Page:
News
10.15.2013
Solar On
Team Austria wins first West Coast Solar Decathlon.
Team Austria's winning house at the 2013 Solar Decathlon.
Jason Flakes / Courtesy DOE Solar Decathlon

Team Austria, presenting a sleek, open design called LISI (Living Inspired by Sustainable Innovation), has taken the top prize at the U.S. Department of Energy’s Solar Decathlon. The bi-annual event, which invites 19 college teams to build innovative solar powered homes, opened on October 3 at its new location, the Orange County Great Park in Irvine, California. Competitors were judged on ten categories, including architecture, affordability, and energy efficiency.

Austria’s entry is clad in a curtain of supple white fabric, normally used by militaries as camouflage for snowy locales. The wood-heavy design (about 96 percent of the home is made from the material) unfolds to the elements through sliding pocket doors and large, plant-rich decks. A photovoltaic array powers the home.

 
Winning house by Team Austria.
 

Teams from Las Vegas and the Czech Republic placed just after Austria. The Las Vegas team clad its handsome home, DesertSol, in reclaimed timber, evocative of desert outposts. Team Czech Republic’s AIR House took first place in the architecture segment of the decathlon with a “house within a house” design that provided large swaths of outdoor space.

California teams, while on their home turf, didn’t crack the top spots despite conjuring very impressive schemes. Stanford came in fifth, USC in 10th, UC-Santa Clara in 11th, and SCI-Arc Caltech in 14th.

   
The House by students from the University of Nevada Las Vegas took second place.
 
   
House by Czech Technical University took Third Place.
 

The SCI-Arc Caltech home is one of the most original in the show. Called DALE, the home splits into two pieces on rails. Virtually every home in the contest showcased streamlined, contemporary design and sustainable technologies years ahead of current standards, from smart home apps to grey water management to advanced insulation. Every home generates more energy than it consumes, confirmed event spokesperson Charlotte Seigler.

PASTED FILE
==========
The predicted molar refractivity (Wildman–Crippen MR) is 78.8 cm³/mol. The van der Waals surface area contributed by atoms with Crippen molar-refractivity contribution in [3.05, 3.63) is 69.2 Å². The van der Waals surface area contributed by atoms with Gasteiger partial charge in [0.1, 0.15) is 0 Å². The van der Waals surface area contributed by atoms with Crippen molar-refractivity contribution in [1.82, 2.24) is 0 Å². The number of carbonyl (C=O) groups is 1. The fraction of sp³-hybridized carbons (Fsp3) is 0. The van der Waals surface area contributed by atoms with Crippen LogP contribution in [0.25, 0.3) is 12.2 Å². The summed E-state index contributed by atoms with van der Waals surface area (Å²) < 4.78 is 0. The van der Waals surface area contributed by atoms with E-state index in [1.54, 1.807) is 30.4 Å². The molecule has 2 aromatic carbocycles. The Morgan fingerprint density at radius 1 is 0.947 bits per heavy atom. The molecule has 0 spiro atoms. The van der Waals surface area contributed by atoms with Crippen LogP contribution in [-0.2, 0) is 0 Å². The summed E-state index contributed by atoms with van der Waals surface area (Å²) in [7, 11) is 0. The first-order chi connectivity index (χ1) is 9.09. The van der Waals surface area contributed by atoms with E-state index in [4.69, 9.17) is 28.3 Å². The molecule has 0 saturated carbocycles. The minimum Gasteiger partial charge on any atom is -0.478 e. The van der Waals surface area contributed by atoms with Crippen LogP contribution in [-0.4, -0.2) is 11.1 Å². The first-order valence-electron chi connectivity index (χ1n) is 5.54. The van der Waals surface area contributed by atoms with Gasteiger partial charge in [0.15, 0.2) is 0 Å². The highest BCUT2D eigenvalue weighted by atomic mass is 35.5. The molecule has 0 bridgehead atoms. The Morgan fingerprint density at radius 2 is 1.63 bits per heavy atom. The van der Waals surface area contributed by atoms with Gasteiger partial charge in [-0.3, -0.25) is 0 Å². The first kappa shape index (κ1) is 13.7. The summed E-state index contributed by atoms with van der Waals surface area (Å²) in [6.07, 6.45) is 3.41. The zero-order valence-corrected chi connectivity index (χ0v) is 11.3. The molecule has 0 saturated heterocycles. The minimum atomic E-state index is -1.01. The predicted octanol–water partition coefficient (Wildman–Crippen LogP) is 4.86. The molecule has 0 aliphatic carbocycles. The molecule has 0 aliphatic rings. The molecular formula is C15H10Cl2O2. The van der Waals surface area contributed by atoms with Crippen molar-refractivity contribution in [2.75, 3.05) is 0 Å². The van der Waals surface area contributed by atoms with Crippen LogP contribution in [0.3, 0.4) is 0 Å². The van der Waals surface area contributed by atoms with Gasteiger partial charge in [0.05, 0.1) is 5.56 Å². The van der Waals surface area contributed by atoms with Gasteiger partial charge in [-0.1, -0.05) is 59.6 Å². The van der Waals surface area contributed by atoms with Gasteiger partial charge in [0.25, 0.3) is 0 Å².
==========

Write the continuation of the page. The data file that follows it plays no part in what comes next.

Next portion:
House by the Southern California Institute of Architecture and the California Institute of Technology.
 

After a decade on the National Mall in Washington D.C., the competition had overstayed its welcome and was looking for a new place to spread the word about sustainability, noted event founder Richard King. The Great Park beat out sites in 20 cities around the country. Luckily, the event was not affected by the federal government shutdown or by high winds experienced before the first weekend.

With its 11-acre space at the Great Park, the event expanded this year to include not only 19 solar houses, but also an expo showing off sustainable solutions for homes, gardens, and even electric cars and bicycles. Teams had only nine days to build their homes, creating an atmosphere of tension and excitement from the beginning. While some were worried that the Great Park site might not attract large crowds, more than 64,000 people attended the event, with lines snaking out of almost every house in the village."The decathlon teaches us that universities can be perfect laboratories for developing innovations in sustainability," said competition juror Amy E Gardner, who added that the amount of effort put in by students was "enormous."

Sam Lubell

 

   
House by Team Austria.